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from a contented mind, and being strong in the Lord, who had made him whole, rather than put any to charge; and not being free to receive of those English people who live there, to whom he ministered, who went thither from the Plantations in New England to enjoy freedom of conscience, because he saw how the Dutch sought to ensnare them. So his life grew over them, and the Lord was with him; and after that he had accomplished the measure of his sufferings there for the Seed's sake, which the Lord suffered them to inflict upon him, in a very short time he was delivered out of prison, without paying of one penny, or any one for him, contrary to the expectation of his enemies. In their wills he could not work, and susfered for it; in the Will of the Lord he wrought, and was delivered for his faithfulness to Him. The governor's sister, upon whom his sufferings took deep hold, was instrumental in his liberation; for she being very sad, the governor asked the cause, and she told him, and he set him free. Much more might be said of the sufferings of these people in the Dutch plantation, who are too much inclined to cruelty themselves. Yet the governor was very moderate before, when Robert was with him; but this Willet, who had his hands so deep in the sufferings of the innocent as aforesaid, so incensed him, that he grew fierce and into great enmity against Friends, and made a law, through your example, “That those who received any of them into their houses should pay fifty pounds sterling; onethird part to the informer, who should be concealed,” the better to encourage them in their wickedness. “And that if any vessel should bring any of them into that jurisdiction, it should be forfeited, with the goods. And if but one were entertained, and that but one night, it was fifty pounds sterling.” Notwithstanding this law, there were those who entertained them willingly, for which some were imprisoned and some fined, as John Tilton, and Joan Chatterton, and Henry Townsend, who was fined five hundred guilders, and threatened to be sent out of the jurisdiction, about the 7th of the Sixth month, 1658. And Tobias Feak and Edward Hart, Englishmen and officers in the town of Vlissing (or Flushing) on Long Island, in New Netherlands, were cast into prison, because they could not prosecute the Dutch governor's orders against these people in that town. And the said Henry Townsend being called before the governor and Court, and demanded to pay the fine, and he answering, “That his person and estate was under their hands, and they might take it if they would, but he could not pay the fine;” they suffered him not to speak any more, but forthwith cast him into a miry dun- . geon in the Winter season, about the middle of the Eleventh month, 1657. Nine days after, he wrote to the governor and fiscal, “That he could not pay the money upon that account, although he lay in an irksome prison, and was of a weak constitution and sickly;” and forbade his wife and friends from giving anything, notwithstanding her cry and the cry of her small children, who could not bear his sore sufferings; the season being so cold, and his wife and friends fearing that he would perish there. And they, apprehending a necessity for his presence at home, gave his oppressors two young oxen and a horse, which was all he had, for his liberty, and had it thereupon. And Mary Weatherhead and Dorothy Waugh, two maidens who came from England, were cast into a miry dungeon, in which it was supposed they could not have lived, for speaking in the streets of New Amsterdam, and there kept for the space of eight days, and were then had through the streets to a boat with rods tied to their backs, and sent to Rhode Island. And this is the entertainment which the servants of the Lord met with in the Dutch plantation, near New England, when they went there to visit the Seed of God, and their brethren, the English, who resided there, who endured much for conscience' sake, and went thither formerly, out of New England, to enjoy it. Yet, a little more in relation to the sufferings in your own jurisdiction, since the time of your putting some to death. Several Friends of Salem ye committed, and have long continued them prisoners at Boston, viz.: Mary Trask, John Smith, Margaret Smith, Edward Wharton, and others; you likewise committed Robert and Deborah Harper, of Sandwich; and these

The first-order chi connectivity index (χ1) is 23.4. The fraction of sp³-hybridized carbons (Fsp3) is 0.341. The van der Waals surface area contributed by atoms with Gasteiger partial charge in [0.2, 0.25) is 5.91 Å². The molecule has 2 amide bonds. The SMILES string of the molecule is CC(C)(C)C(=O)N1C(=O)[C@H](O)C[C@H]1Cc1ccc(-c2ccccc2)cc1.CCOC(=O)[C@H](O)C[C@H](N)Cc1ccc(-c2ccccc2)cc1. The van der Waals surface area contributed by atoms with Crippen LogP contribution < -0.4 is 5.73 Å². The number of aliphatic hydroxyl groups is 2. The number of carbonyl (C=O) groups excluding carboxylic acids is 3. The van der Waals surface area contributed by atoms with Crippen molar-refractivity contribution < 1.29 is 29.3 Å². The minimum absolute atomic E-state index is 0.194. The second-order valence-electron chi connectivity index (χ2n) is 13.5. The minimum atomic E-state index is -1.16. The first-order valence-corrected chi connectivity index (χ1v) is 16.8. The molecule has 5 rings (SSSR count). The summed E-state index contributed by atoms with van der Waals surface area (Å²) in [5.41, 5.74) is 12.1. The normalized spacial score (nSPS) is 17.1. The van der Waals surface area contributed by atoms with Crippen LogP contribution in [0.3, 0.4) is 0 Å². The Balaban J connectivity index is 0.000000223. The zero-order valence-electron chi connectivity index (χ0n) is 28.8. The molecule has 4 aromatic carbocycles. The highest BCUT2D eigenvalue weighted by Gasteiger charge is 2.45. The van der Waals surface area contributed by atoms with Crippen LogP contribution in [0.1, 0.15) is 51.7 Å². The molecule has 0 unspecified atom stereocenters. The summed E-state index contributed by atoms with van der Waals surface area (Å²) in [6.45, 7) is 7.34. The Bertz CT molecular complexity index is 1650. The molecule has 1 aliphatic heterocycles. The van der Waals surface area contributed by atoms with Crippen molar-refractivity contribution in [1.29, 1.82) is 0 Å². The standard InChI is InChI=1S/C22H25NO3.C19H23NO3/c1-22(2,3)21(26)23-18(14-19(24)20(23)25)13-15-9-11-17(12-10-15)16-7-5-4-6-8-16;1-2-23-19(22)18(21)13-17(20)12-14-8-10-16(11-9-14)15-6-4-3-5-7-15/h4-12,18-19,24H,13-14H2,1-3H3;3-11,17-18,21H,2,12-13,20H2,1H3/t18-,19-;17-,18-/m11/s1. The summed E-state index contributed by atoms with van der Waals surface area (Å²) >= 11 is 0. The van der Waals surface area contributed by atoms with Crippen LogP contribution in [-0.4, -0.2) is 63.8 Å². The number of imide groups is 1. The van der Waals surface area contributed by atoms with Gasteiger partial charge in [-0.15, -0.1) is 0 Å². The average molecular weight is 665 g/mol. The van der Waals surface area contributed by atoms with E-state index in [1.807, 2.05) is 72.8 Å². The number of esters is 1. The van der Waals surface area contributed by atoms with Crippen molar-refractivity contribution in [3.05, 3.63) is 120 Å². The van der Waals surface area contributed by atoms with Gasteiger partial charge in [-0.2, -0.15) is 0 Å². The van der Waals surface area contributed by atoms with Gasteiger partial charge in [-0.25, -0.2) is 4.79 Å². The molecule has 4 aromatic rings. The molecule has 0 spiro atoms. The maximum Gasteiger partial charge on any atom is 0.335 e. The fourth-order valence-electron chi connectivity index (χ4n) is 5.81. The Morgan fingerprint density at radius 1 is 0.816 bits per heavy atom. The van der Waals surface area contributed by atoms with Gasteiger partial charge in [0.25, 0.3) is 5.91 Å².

were in your prison the 13th of the Tenth Month, 1660. Several you banished upon pain of death, as Wenlock Christison and William King, of Salem, Martha Stanley, a maid belonging to England, and Mary Wright, of Oyster Bay, in Rhode Island, who gave her testimony against you for your cruelty in putting Mary Dyer to death. Also, William Leddra, one upon whom your cruelty hath often been exercised; whom you fastened to a log with a chain. He having returned into your jurisdiction after banishment therefrom, was then in your hands, to try your bloody laws as to death. - Joseph Nicholson and his wife came to sojourn among you, as in right they might, on as good terms as you first came thither to inhabit; but, instead thereof, were committed to prison and banished upon pain of death, against whom you had nothing; yet so ye did unto them, though she was great with child, that she could not go forth out of prison until the last day limited by you; after which day, if found in your jurisdiction, they were to die by your law; whom ye sent after and apprehended at Salem, whither he went that day with his wife, who there fell in travail. And he was not suffered to stay to see how it might happen to his wife, but had to Boston. On the way he was met with an order, sent by Richard Bellingham, your deputy-governor, and thither he was had and committed, and his wife with him, after she was delivered and was come hither. And ye had both of them before you, after ye had condemned Mary Dyer to death the second time, even on that very day in which she was executed, ye had them both before you again, to see if the terror thereof could have frightened them. But the power of the Lord in them was above you all, and they feared not you nor your threats of putting them to death; but ye could not put them to death, for you feared the consequences, though your desire was so to do, they coming to sojourn among you as freeborn English people. But you denied them their birthright; and instead of admitting them to live among you, they not having done anything to forfeit this their privilege, you imprisoned them and then banished them on pain of death, and in that barbarous manner haled him from his wife when she was in travail, in order to put him to death, which might, in that condition, have cost the life of herself and child. Such inhumanities as these have not been heard of amongst the English colonies, to seek to destroy father, mother, and infant at once; but you were not permitted to do it. So you set them at liberty, who departed from your jurisdiction in the Will of God; and they went to Plymouth Patent, where Wenlock Christison had been imprisoned, and had suffered twenty-seven cruel stripes on his naked body at one time, in the cold Winter season, laid on with deliberation, as was the order of the magistrates, who stood by to see it done; and bid the jailer lay it on, which he did as hard as he could, and then robbed him of his waistcoat, though in that cold time of the year he was to pass through a wilderness. And the jailer came about midnight, much in drink, and took his Bible for fees, thus depriving him of the Scriptures, and then turned him out in the morning, not having sufficient clothes left to keep him warm, and keeping him without food from the time of his cruel whipping until he was turned out, -he not being suffered to have food for his money for five days upon his first commitment, the jailer stopping up the holes, and saying, “That at such places he might be supplied with provisions; ” and keeping them so, until he asked him, “Whether they meant to starve him?” After which they allowed him provisions of three pence a day for five weeks, even such as the jailer would give him; the bloodthirsty Barlow having robbed him of his other two coats and hat, and his bag of linen also, worth upwards of four pounds, when he apprehended him at Sandwich, after you had banished him upon pain of death and kept him fourteen weeks and two days in prison, in the coldest time of the Winter. And thus was he whipped, robbed, and turned out after the governor, Thomas Prince, and the magistrates had caused him to be tied neck and heels for speaking for himself in the Court, who denied him satisfaction for his goods, taken by Barlow as aforesaid, when he was had to the whipping-post; and with much ado he obtained from the governor so much moderation as to hear him, who said in answer, “That he must first pay for his preaching.” This is the justice of the men of Plymouth Patent, who, instead of causing satisfaction to be made, cause the innocent to suffer, which God will reward, who is near to render unto them according to their deeds; and all this was but for coming into their jurisdiction when he was banished out of yours. Was ever the like barbarous cruelty? Joseph Nicholson and his wife being thus turned out of your jurisdiction, and denied to sojourn there, went to Plymouth Patent, another habitation of cruelty, and demanded to sojournt in that jurisdiction, but there they could not be admitted,—the same spirit ruling in Plymouth as in Boston, and so the magistrates told them, “That if they had turned them away at Boston, they would have nothing to do with them.” How exactly do they write after your copy And they threatened to whip his wife and send her away; and one of them said, “That if she had not been a witch, she could not have known that he who was . with his son was a priest.” The prophet Ahijah knew when the wife of Jeroboam came in disguise to him, and said, “Come in, thou wife of Jeroboam; why feignest thou thyself to be another?” And the prophets knew and foretold things to come. Jeroboam might have said, If Ahijah had not been a wizard, he could not have told that it was his wife, when she came to him disguised; but these things I spare, being so plain and manifest. So Joseph Nicholson and his wife passed away in the moving of the Lord to Rhode Island, after they had been prisoners at Boston, Joseph for twenty-four, and his wife for eighteen weeks. And when Joseph and his wife passed from Boston, eight persons were still in prison, in condition of banishment upon pain of death, by your bloody law: this being the often expression of some of you, Daniel Dennison aforesaid in particular, “That they or you must give way,” (but why cannot you live together, seeing that ye were made of one blood and to breathe one air? The bishops might have used the same argument to you with as much justice,) “and that at present the power was in your hands, and the rest must send off.” And your deputy-governor, Richard Bellingham, who deserves not to be named amongst men, who, when he